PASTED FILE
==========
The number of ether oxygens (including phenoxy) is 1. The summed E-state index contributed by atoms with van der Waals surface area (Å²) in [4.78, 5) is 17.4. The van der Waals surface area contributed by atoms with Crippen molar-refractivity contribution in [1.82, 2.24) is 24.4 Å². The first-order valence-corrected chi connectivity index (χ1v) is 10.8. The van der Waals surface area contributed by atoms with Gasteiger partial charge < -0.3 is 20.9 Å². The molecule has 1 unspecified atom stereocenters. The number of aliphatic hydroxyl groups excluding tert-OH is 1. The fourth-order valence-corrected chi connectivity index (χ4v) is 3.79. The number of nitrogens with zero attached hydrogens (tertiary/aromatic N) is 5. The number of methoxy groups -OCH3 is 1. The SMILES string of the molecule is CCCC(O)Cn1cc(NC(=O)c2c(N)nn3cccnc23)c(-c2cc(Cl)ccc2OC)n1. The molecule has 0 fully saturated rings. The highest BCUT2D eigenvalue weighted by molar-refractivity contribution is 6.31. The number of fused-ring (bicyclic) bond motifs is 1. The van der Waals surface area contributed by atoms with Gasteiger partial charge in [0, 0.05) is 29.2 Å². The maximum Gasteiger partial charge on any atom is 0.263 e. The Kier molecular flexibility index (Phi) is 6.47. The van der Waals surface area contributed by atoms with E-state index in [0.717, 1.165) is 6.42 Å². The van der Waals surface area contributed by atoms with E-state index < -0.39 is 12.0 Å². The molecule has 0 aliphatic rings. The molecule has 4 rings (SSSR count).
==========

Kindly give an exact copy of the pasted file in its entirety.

The number of ether oxygens (including phenoxy) is 1. The summed E-state index contributed by atoms with van der Waals surface area (Å²) in [4.78, 5) is 17.4. The van der Waals surface area contributed by atoms with Crippen molar-refractivity contribution in [1.82, 2.24) is 24.4 Å². The first-order valence-corrected chi connectivity index (χ1v) is 10.8. The van der Waals surface area contributed by atoms with Gasteiger partial charge < -0.3 is 20.9 Å². The molecule has 1 unspecified atom stereocenters. The number of aliphatic hydroxyl groups excluding tert-OH is 1. The fourth-order valence-corrected chi connectivity index (χ4v) is 3.79. The number of nitrogens with zero attached hydrogens (tertiary/aromatic N) is 5. The number of methoxy groups -OCH3 is 1. The SMILES string of the molecule is CCCC(O)Cn1cc(NC(=O)c2c(N)nn3cccnc23)c(-c2cc(Cl)ccc2OC)n1. The molecule has 0 fully saturated rings. The highest BCUT2D eigenvalue weighted by molar-refractivity contribution is 6.31. The number of fused-ring (bicyclic) bond motifs is 1. The van der Waals surface area contributed by atoms with Gasteiger partial charge in [0, 0.05) is 29.2 Å². The maximum Gasteiger partial charge on any atom is 0.263 e. The Kier molecular flexibility index (Phi) is 6.47. The van der Waals surface area contributed by atoms with E-state index in [0.717, 1.165) is 6.42 Å². The van der Waals surface area contributed by atoms with E-state index < -0.39 is 12.0 Å². The molecule has 0 aliphatic rings. The molecule has 4 rings (SSSR count).